After a brief career as a driver and mechanic, funded by his work as a traveling grocery salesman, Williams founded Frank Williams Racing Cars in 1966. He ran drivers including Piers Courage and Tony Trimmer for several years in Formula Two and Formula Three. Williams purchased a Brabham Formula One chassis which Courage drove throughout the 1969 Formula One season, twice finishing in second place.
In 1970 Williams undertook a brief partnership with Alessandro de Tomaso. After the death of Courage at the Dutch Grand Prix that year, Williams' relationship with de Tomaso ended. In 1971 he raced Henri Pescarolo with a chassis he had purchased from March. 1972 saw the first F1 car built by the Williams works, the Politoys FX3 designed by Len Bailey, but Pescarolo crashed and destroyed it at its first race.
Williams, short on cash (he conducted team business from a telephone box at one point after being disconnected for unpaid bills), looked to Marlboro and Iso Rivolta, an Italian car company, for sponsorship. Though they pledged their support, they did not come through in time and in 1976 Williams desperately took on a partner, oil magnate Walter Wolf. Though the team continued functioning, it no longer belonged to Frank Williams, so he left in 1977 along with one of his old employees, engineer Patrick Head. The two acquired an empty carpet warehouse in Didcot, Oxfordshire, United Kingdom and announced the formation of Williams Grand Prix Engineering. This same team and partnership still competes in Formula One and is known as WilliamsF1. They are currently based just outside the small South Oxfordshire town of Grove, near Wantage. Their first win came in 1979 from Clay Regazzoni, the first title in 1980 with Alan Jones, and a second championship in 1982 with Keke Rosberg.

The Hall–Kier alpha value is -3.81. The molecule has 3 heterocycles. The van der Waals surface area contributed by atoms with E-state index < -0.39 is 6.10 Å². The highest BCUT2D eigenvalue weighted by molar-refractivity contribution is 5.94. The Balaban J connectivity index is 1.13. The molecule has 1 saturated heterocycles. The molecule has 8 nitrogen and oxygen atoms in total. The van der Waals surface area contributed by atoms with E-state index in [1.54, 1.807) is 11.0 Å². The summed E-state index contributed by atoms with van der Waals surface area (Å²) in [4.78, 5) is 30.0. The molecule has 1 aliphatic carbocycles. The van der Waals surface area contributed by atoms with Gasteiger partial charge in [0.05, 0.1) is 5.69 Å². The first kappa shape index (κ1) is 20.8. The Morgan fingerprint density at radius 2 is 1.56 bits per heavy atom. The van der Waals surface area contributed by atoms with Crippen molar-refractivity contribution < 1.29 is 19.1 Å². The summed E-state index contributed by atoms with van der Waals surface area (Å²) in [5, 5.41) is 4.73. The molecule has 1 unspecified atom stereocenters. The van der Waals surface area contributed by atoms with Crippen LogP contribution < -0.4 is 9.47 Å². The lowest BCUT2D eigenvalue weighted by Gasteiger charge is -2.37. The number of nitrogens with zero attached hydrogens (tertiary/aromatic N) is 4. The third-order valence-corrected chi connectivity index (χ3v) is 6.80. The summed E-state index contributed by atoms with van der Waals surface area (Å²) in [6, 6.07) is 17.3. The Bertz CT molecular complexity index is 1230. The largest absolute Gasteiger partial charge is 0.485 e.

Following a series of poor seasons, Williams and his daughter Claire sold the team to Dorilton Capital mid-2020, with the team running low on funds and the family ultimately stepping aside from their team roles after the 2020 Italian Grand Prix.
Spinal cord injury
A car accident in March 1986, in France resulted in Williams sustaining a spinal cord injury. While driving a rental car from the Paul Ricard Circuit to the Nice airport, Williams lost control and the car rolled over causing Williams to crash into the roof causing a spinal fracture. Peter Windsor, Williams' passenger, sustained only minor injuries. Since the accident, Williams has been using a wheelchair.
Sir Frank Williams was one of the kindest people I had the pleasure of meeting in this sport. What he achieved is something truly special. Until his last days I know he remained a racer and a fighter at heart. His legacy will live on forever.
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